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Enclosure Heaters are used to maintain minimum operating temperatures and to help prevent failure of electronic components caused by condensation and corrosion. Follow steps 1-5 to determine the heating requirement of an enclosure (US units - left column, metric - right column) STEP 1: Determine Surface Area (A) exposed to open air Enclosure Dimensions: height = width = depth = feet feet feet meters meters meters

Assuming a free-standing enclosure A = 2 (Height x Width) + 2 (Height x Depth) + 2 (Width x Depth) A= ft2 or m2

STEP 2: Choose the Heat Transmission Coefficient (k) for your enclosure painted steel stainless steel aluminum plastic (or insulated stainless) = = = = 0.511 W/(ft2 K)5.5 W/(m2 K) 0.344 W/(ft2 K)3.7 W/(m2 K) 1.115 W/(ft2 K) 0.325 W/(ft2 K)3.5 W/(m2 K) W/(ft2 K) or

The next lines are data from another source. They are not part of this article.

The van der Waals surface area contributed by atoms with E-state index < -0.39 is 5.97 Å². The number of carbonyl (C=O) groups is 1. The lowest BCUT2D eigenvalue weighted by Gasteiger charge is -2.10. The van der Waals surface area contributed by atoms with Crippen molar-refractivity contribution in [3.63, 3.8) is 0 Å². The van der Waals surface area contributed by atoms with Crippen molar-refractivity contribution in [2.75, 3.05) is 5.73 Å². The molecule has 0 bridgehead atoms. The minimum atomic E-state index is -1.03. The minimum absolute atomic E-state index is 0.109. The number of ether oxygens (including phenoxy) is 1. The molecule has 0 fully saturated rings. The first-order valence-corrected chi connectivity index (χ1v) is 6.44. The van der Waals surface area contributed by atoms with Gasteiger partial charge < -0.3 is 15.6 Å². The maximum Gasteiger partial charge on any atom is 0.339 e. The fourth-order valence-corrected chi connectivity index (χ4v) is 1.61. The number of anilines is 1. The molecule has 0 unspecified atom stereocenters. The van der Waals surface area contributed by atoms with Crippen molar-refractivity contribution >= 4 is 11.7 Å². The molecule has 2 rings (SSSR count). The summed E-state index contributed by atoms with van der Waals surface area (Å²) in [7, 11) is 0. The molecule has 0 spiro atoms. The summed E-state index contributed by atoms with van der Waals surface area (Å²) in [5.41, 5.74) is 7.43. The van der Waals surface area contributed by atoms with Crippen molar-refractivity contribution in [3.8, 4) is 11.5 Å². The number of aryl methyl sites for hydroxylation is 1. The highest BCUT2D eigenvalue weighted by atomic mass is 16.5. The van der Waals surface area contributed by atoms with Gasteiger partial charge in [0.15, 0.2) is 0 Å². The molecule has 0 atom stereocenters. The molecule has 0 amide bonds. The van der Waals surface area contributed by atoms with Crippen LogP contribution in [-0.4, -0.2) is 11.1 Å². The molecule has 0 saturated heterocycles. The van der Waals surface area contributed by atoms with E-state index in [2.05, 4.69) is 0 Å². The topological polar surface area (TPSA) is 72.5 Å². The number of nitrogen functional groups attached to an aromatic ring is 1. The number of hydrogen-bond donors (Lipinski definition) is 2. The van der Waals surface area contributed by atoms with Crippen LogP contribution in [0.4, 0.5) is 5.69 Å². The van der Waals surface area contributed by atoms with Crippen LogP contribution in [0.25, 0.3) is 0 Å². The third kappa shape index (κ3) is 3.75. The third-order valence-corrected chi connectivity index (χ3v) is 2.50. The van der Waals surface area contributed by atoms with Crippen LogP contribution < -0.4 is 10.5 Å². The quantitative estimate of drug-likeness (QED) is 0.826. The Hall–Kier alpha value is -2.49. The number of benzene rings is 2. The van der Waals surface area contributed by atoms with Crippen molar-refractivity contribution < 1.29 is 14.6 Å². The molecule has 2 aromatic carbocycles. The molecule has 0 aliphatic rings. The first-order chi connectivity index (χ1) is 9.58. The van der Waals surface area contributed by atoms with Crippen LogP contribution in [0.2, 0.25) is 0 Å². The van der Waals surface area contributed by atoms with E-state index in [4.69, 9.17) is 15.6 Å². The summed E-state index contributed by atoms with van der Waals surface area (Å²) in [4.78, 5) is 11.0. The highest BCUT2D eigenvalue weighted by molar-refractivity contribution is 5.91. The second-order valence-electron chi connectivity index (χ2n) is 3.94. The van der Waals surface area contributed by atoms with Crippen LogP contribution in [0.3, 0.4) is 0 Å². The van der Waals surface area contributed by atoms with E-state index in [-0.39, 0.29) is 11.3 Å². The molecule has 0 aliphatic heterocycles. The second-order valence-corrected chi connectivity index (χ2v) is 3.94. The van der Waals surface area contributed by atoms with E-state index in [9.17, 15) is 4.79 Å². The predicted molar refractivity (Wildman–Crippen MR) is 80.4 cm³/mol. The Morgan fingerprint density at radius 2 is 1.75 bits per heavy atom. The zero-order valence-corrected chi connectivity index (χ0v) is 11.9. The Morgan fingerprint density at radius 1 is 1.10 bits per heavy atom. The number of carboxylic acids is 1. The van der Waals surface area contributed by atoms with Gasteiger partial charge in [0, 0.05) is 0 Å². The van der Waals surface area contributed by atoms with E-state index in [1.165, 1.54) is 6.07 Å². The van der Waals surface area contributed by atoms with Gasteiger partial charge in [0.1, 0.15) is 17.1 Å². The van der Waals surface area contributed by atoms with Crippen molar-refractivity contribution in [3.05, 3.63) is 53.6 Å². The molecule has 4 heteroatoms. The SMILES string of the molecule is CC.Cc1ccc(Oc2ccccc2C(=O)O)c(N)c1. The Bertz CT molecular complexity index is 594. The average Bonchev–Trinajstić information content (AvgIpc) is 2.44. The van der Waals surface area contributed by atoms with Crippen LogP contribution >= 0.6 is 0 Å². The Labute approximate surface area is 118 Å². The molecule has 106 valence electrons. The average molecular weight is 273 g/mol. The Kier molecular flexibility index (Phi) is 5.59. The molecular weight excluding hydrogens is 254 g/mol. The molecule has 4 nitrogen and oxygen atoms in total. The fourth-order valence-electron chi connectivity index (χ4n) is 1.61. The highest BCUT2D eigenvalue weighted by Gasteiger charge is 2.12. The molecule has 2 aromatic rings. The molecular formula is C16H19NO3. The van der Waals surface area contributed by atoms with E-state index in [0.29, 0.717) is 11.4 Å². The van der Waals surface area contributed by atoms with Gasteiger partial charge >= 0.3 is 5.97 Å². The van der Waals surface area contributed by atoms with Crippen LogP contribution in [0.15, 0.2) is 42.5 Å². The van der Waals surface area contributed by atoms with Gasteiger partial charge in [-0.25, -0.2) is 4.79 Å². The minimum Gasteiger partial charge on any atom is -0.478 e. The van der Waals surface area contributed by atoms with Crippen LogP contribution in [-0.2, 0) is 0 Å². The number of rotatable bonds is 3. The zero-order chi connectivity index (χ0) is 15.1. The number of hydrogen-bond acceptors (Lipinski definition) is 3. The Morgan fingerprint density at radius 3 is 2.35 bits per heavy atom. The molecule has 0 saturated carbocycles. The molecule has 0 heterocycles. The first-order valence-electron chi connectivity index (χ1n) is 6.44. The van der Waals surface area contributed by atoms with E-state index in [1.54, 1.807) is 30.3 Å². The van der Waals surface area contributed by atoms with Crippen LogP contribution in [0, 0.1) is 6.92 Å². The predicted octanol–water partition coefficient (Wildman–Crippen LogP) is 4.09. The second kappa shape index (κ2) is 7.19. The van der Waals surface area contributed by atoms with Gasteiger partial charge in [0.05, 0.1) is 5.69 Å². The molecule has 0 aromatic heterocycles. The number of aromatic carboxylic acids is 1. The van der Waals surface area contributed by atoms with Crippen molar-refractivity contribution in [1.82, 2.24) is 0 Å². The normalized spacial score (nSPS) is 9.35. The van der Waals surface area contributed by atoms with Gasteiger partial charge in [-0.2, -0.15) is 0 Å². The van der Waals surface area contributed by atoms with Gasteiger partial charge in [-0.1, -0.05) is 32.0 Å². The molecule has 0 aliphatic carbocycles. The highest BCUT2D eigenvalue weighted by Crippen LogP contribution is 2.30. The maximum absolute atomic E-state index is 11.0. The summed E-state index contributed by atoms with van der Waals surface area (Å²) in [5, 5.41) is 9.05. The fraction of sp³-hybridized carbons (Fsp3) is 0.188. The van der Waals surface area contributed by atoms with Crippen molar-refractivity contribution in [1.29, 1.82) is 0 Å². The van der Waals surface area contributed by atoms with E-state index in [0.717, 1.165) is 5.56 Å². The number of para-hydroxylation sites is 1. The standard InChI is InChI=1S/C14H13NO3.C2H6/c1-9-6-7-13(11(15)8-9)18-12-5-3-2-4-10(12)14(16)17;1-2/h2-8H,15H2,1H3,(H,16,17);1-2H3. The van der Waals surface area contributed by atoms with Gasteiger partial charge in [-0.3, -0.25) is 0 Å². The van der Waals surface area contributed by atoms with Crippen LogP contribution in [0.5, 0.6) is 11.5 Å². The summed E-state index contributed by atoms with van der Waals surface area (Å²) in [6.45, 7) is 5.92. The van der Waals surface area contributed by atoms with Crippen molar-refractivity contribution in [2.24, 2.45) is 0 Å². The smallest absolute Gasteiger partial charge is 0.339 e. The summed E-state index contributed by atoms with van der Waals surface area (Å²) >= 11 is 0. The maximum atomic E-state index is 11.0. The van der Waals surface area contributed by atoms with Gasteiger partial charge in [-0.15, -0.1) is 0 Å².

12 W/(m2 K)


W/(m2 K)

STEP 3: Determine the Temperature Differential () Desired interior temperature = Lowest ambient temperature = Temperature differential = Climate Control Calculation requires to be in Kelvin (K) Divide T (F) by 1.8 for T = K or K F F F C C C = K

STEP 4: Determine Heating Power (PV), if any PV = components in the enclosure which generates heat (i.e. transformers, power supplies, etc.) PV = STEP 5: Calculating the Required Heating Power (PH) If enclosure is located inside: If enclosure is located outside: PH = (A x k x T) - PV = PH = 2 x (A x k x T) - PV = W W W or W